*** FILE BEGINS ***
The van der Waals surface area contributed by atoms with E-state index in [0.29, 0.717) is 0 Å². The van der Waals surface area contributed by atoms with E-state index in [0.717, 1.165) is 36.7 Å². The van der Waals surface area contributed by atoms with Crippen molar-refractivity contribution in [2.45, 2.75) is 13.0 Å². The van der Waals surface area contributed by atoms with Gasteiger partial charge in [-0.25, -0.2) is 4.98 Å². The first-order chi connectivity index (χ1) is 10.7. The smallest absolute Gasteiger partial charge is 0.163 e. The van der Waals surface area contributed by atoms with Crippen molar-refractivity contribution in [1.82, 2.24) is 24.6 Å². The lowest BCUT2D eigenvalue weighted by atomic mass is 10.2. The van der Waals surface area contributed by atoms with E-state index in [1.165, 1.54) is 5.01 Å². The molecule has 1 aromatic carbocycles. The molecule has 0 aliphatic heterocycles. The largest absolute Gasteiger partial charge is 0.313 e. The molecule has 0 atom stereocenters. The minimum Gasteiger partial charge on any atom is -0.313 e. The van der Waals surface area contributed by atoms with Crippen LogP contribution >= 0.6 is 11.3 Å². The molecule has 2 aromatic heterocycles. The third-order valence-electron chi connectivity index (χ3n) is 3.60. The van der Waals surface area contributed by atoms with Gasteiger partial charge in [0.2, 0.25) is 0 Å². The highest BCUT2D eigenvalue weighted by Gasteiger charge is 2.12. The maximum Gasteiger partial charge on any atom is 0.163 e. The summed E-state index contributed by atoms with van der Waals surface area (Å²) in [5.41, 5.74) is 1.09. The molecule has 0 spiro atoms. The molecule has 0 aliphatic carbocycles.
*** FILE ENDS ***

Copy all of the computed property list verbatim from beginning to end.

The van der Waals surface area contributed by atoms with E-state index in [0.29, 0.717) is 0 Å². The van der Waals surface area contributed by atoms with E-state index in [0.717, 1.165) is 36.7 Å². The van der Waals surface area contributed by atoms with Crippen molar-refractivity contribution in [2.45, 2.75) is 13.0 Å². The van der Waals surface area contributed by atoms with Gasteiger partial charge in [-0.25, -0.2) is 4.98 Å². The first-order chi connectivity index (χ1) is 10.7. The smallest absolute Gasteiger partial charge is 0.163 e. The van der Waals surface area contributed by atoms with Crippen molar-refractivity contribution in [1.82, 2.24) is 24.6 Å². The lowest BCUT2D eigenvalue weighted by atomic mass is 10.2. The van der Waals surface area contributed by atoms with E-state index in [1.165, 1.54) is 5.01 Å². The molecule has 1 aromatic carbocycles. The molecule has 0 aliphatic heterocycles. The largest absolute Gasteiger partial charge is 0.313 e. The molecule has 0 atom stereocenters. The minimum Gasteiger partial charge on any atom is -0.313 e. The van der Waals surface area contributed by atoms with Crippen LogP contribution >= 0.6 is 11.3 Å². The molecule has 2 aromatic heterocycles. The third-order valence-electron chi connectivity index (χ3n) is 3.60. The van der Waals surface area contributed by atoms with Gasteiger partial charge in [0.2, 0.25) is 0 Å². The highest BCUT2D eigenvalue weighted by Gasteiger charge is 2.12. The maximum Gasteiger partial charge on any atom is 0.163 e. The summed E-state index contributed by atoms with van der Waals surface area (Å²) in [5.41, 5.74) is 1.09. The molecule has 0 spiro atoms. The molecule has 0 aliphatic carbocycles.